Classical Music Reviews
Every week, our professional critics attend concerts throughout the Bay Area to let you know what went well...and occasionally what didn't. Let their insights enrich your musical experiences, and feel free to share your own views!
Time for full disclosure. As much as I admire the Oakland East Bay Symphony, I asked to review its season opener, "A Grand Opening: Beethoven and Bernstein," for one specific reason: to have the opportunity to reassess the artistry of soprano Hope Briggs. In a striking departure from his usual opening-night format, which always includes music by a living composer, Music Director and Conductor Michael Morgan announced on August 3 that he had replaced composer Peteris Vasks’ Sala: Symphonic Elegy for Orchestra with Briggs singing arias by Wagner, Puccini, Verdi, and Cilea.
The unlikely Simón Bolívar Youth Orchestra of Venezuela seemed to be having an even better time in Davies Symphony Hall Sunday evening than the audience, even while it drove the audience into something approaching a hysteria of enthusiasm.
In 50 years of covering orchestral concerts on four continents, I have never encountered anything even close to such unlikely musical splendor. Of course, having Conductor Gustavo Dudamel, conductor designate of the Los Angles Philharmonic, on the podium added much to the general excitement.
Amazing young string quartets seem to appear at a steady pace these days, and it was a great pleasure on Sunday to see another one added to the local crop. The Afiara String Quartet, four Canadians who came together through various positions at the San Francisco Conservatory, emerged in their Sunday recital on the Noe Valley Chamber Music series as a terrifically unified, versatile, idiomatic, and moving ensemble.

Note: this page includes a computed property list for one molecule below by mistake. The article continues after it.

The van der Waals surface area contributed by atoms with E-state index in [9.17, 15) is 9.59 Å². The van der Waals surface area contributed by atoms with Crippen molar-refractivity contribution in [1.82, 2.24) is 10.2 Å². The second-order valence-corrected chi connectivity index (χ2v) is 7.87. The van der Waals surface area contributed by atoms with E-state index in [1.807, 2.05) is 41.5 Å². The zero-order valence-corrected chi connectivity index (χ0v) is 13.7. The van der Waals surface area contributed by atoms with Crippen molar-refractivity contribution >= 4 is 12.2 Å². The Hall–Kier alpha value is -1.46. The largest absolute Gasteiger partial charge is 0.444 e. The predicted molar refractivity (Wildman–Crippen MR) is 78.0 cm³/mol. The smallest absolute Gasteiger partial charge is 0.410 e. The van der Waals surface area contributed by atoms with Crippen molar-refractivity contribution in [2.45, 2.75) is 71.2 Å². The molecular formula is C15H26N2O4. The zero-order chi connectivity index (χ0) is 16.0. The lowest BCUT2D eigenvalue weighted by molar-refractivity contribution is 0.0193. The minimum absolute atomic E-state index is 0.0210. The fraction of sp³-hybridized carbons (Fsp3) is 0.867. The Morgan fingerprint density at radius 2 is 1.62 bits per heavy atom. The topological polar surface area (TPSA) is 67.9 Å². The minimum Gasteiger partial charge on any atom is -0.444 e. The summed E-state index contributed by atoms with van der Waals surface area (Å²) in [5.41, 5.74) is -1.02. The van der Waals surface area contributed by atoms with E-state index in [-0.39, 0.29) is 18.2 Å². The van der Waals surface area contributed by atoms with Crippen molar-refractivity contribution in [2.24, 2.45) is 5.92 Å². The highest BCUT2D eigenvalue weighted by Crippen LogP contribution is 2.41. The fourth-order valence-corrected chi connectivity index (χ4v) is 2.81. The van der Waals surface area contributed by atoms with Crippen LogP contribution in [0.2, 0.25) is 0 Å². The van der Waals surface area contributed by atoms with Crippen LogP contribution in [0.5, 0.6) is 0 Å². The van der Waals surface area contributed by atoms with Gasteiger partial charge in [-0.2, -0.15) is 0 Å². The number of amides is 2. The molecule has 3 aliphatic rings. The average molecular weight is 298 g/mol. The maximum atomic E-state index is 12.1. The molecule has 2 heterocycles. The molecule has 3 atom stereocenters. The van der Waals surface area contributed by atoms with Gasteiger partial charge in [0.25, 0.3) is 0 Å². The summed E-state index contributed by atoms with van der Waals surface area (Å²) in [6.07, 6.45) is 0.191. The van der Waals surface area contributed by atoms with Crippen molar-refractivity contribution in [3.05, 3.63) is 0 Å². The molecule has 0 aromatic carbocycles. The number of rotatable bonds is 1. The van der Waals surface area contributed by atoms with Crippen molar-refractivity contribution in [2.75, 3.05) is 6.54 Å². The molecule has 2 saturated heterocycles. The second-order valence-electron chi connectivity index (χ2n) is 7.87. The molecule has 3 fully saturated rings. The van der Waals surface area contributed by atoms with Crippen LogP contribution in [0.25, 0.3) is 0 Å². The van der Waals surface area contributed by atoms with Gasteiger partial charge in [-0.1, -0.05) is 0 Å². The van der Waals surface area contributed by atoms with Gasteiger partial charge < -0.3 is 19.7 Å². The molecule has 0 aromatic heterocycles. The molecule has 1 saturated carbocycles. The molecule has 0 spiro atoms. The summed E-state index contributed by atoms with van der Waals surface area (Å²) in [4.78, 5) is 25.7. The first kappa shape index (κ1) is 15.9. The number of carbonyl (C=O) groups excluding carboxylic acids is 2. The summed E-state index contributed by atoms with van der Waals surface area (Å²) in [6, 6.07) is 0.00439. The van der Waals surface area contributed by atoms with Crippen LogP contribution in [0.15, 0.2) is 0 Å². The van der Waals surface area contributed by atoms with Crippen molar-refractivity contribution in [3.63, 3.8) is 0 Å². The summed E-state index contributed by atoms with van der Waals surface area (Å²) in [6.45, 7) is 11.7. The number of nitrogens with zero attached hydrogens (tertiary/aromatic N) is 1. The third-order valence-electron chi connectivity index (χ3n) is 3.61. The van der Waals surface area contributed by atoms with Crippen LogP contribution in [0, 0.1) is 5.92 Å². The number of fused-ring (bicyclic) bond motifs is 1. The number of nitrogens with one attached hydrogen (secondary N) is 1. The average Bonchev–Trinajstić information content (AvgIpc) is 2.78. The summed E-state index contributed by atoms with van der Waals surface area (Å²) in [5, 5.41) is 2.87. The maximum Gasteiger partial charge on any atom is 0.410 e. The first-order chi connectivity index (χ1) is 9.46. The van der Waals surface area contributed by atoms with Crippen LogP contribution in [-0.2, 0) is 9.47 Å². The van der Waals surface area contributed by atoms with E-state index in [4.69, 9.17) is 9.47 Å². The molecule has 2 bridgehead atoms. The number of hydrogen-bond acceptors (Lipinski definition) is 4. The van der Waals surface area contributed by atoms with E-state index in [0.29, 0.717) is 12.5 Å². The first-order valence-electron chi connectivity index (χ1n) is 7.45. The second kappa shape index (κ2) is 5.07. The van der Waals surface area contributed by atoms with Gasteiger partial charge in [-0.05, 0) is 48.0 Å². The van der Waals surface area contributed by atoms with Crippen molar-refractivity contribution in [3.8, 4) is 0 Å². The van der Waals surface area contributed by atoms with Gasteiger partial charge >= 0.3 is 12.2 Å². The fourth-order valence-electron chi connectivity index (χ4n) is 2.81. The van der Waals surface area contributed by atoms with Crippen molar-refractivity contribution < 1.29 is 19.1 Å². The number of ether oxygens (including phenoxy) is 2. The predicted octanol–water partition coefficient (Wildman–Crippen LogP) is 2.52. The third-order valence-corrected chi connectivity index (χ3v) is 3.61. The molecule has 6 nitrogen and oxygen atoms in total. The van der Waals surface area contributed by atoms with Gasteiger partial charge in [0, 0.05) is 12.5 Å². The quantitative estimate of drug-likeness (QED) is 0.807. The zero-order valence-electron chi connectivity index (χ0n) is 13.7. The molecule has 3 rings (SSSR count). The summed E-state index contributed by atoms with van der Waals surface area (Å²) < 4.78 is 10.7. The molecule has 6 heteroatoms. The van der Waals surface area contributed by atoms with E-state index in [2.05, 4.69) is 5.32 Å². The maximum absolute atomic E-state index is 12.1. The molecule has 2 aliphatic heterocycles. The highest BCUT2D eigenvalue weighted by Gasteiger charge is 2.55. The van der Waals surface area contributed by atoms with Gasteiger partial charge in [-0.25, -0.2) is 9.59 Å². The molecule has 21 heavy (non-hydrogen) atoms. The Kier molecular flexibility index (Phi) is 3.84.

Watching Philharmonia Baroque Orchestra working with a guest director is always fascinating, but there's something special about the band's relationship with its own director, Nicholas McGegan, that makes his every appearance something to anticipate. Friday's concert at San Francisco's Herbst Theatre, the first of the 2007-2008 season's third set, held another attraction in the form of a healthy portion of McGegan's beloved Jean-Philippe Rameau. The entire program saw conductor and orchestra repeatedly bringing out each other's best.
My Russian grandmother and the daughter she taught the songs she knew (my mother), both long since gone, would have been unable to keep from dancing in the aisles and cheering at Dmitri Hvorostovsky's Cal Performances concert at Zellerbach Hall Sunday afternoon.
To some, John Cage is a joy guide, a trickster, a brilliant confounder of established expectations. To others he is a constantly vexing presence: an incontrovertibly original iconoclast who changed the course of modern composition by giving artists permission to do any one of a number of things at any given time. Thanks (or no thanks, as the case may be) to Cage, artists now feel free to create vastly different-sounding performances from the same score — sometimes harmonious, sometimes impossibly jarring — and call the disparate results music.
A substantial crowd filled St. Mark's Episcopal Church in Berkeley on Friday for the opening of Volti's 29th season. The concert, titled "Adventures in Life, Love, and Longing," presented recent works (the oldest of which was written in 1987) by six living composers, many of whom were in attendance at the performance. Four works were premieres. The evening was a pleasant reminder that the Bay Area is rich in ensembles promoting new music, and that Volti takes its place as one of the most accomplished of these ensembles.
At one time, Italian music meant throbbing voices soaring unashamedly through ornate melodies, propelled by the pulsating oom-pah-pah of an orchestra masquerading as a massive guitar. In its latest concert, last Monday at the Green Room of San Francisco’s Veterans War Memorial, the Left Coast Ensemble took stock of recent Italian music. The results could not have been further from the distinctively tuneful opulence of Bellini and Verdi. Yet somehow the pulse is still thriving.